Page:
Tuesday, 25 October 2016 14:39

Don’t Be An SDLC Extremist!

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In the 1980s Pepsi was tired of hearing that people prefer the taste of Coca-Cola over Pepsi. So they came up with the Pepsi Challenge. It was genius, and the results surprised more than those that were blindfolded. Characters in the ads always picked Pepsi, of course, but so did most people who tried it in real life—the sweeter taste was more appealing. So how did Coca-Cola keep their market share and brand loyalty? People continued to have positive feelings toward Cola-Cola, not because of the flavor of their soft drink or because they had a better product, but because they were loyal to the brand.

Related Article: 5 SDLC Project Management Pitfalls & How to Avoid Them

I wish there was a blind taste test for Software Development Lifecycle Methodologies, so people can see that SDLCs are not so different after all!

Diehard sports fans are the same way. When I was growing up the New Orleans Football Team was lovingly referred to as the ‘Aints’ as in “They AIN’T ever gonna make it to the Super Bowl.” So how did the Superdome get sold out Sunday after Sunday? Because Saints Fans were proud of their team whether they won or lost! No matter the projections, the odds, or the score a Saints fan would fight tooth and nail to defend their team.

I wish there was a super bowl for SDLC so we would know which SDLC has the most success.

Heaven’s Gate was an American UFO religious group from California. They believed that the earth was going to be “recycled” meaning wiped clean. They believed that the only way to survive was to leave the planet - that a spacecraft was trailing the comet Hale-Bopp. A large group of followers believed that their way onto this vessel was to leave their human bodies. Over 39 members killed themselves over a three day period, believing the whole time that they were ascending to the “Next Level.”

I am very glad that I do not yet know anyone who is willing to die for their SDLC beliefs!

Though they may not die for it, you probably know a few people who will fight for it. I know people who have argued themselves hoarse and even quit jobs because of their beliefs in a specific SDLC.

There is a psychological reason why people hold so dearly to their chosen methodology. Having a methodology in place reduces the team’s or person’s responsibility when things go wrong. When something bad happens, it is human nature to want to blame something. It is easier to be the victim of the process, than the person responsible for the failure. Identifying a breakdown in process as a source for blame provides closure for past problems, gives a sense of present control, and often eases fear of future failure.

Let’s look at it from a different angle.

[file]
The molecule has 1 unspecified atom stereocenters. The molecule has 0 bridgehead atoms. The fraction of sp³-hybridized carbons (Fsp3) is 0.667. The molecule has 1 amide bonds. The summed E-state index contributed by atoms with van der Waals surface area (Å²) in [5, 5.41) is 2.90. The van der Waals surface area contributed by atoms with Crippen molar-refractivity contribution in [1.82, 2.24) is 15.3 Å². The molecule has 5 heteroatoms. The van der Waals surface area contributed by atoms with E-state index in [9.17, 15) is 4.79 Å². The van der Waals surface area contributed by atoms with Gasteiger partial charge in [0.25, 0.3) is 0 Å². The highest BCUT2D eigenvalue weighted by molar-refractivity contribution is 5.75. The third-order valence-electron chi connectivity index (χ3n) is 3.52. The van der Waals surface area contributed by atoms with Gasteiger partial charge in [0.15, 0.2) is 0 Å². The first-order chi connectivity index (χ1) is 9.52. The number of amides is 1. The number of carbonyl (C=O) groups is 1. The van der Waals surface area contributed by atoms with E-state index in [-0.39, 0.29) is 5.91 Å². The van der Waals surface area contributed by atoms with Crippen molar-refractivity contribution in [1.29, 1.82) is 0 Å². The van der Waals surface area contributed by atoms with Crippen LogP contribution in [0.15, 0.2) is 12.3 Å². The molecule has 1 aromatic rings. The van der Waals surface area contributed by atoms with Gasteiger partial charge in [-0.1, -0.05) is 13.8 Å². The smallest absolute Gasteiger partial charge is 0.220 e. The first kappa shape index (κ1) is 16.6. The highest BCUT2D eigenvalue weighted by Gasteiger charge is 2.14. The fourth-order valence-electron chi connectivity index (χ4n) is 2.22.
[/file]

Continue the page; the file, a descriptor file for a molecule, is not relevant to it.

• Has any SDLC claimed that it works perfectly every time no matter what?
  • Do you think any SDLC would grow and be recognized simply by name if it was prone to continuous failure?

I am not advocating No Methodology. After all, a failure to plan is surely a plan to fail. What I am suggesting is that you think of an SDLC as a tool, there are many different kinds and it is up to you to have the right ones available and which one to use for the job at hand.

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Deena Chadwick

Through more than 15 years of diverse experience as a Business Analyst in the complex and ever-changing digital marketing arena, Deena has built a solid reputation for delivering award-winning work. She has lead teams in scope definition, requirements management, architecture, design, build, deployment, and optimization. She is known for her ability to infuse innovative processes and techniques that facilitate strong collaboration between Technology and Creative teams.

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Comments  

0 # Omar Mughal 2016-10-26 13:24
I was once interviewed for a job managing packaged software implementation where the interviewer asked me which methodology my employer used. I explained it was really the same methodology that everyone else used to implement packaged software. I explained having worked for three large consulting firms I knew in reality there isn't really any difference between the consulting methodologies. I illustrated how it might work for his company and that a generic form would suffice for a generic ERP package. He didn't like it. Needless to say I wasn't hired...
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0 # Ajit 2016-10-27 00:44
There is some merit in that all methodologies have their pluses and minuses. Can we say for sure that ALL Agile projects are successful? The devil is in the people behind the implementation. The best methodology can give nightmares if the person implementing it is not competent. So in a way, i am saying the person is as important as the process!
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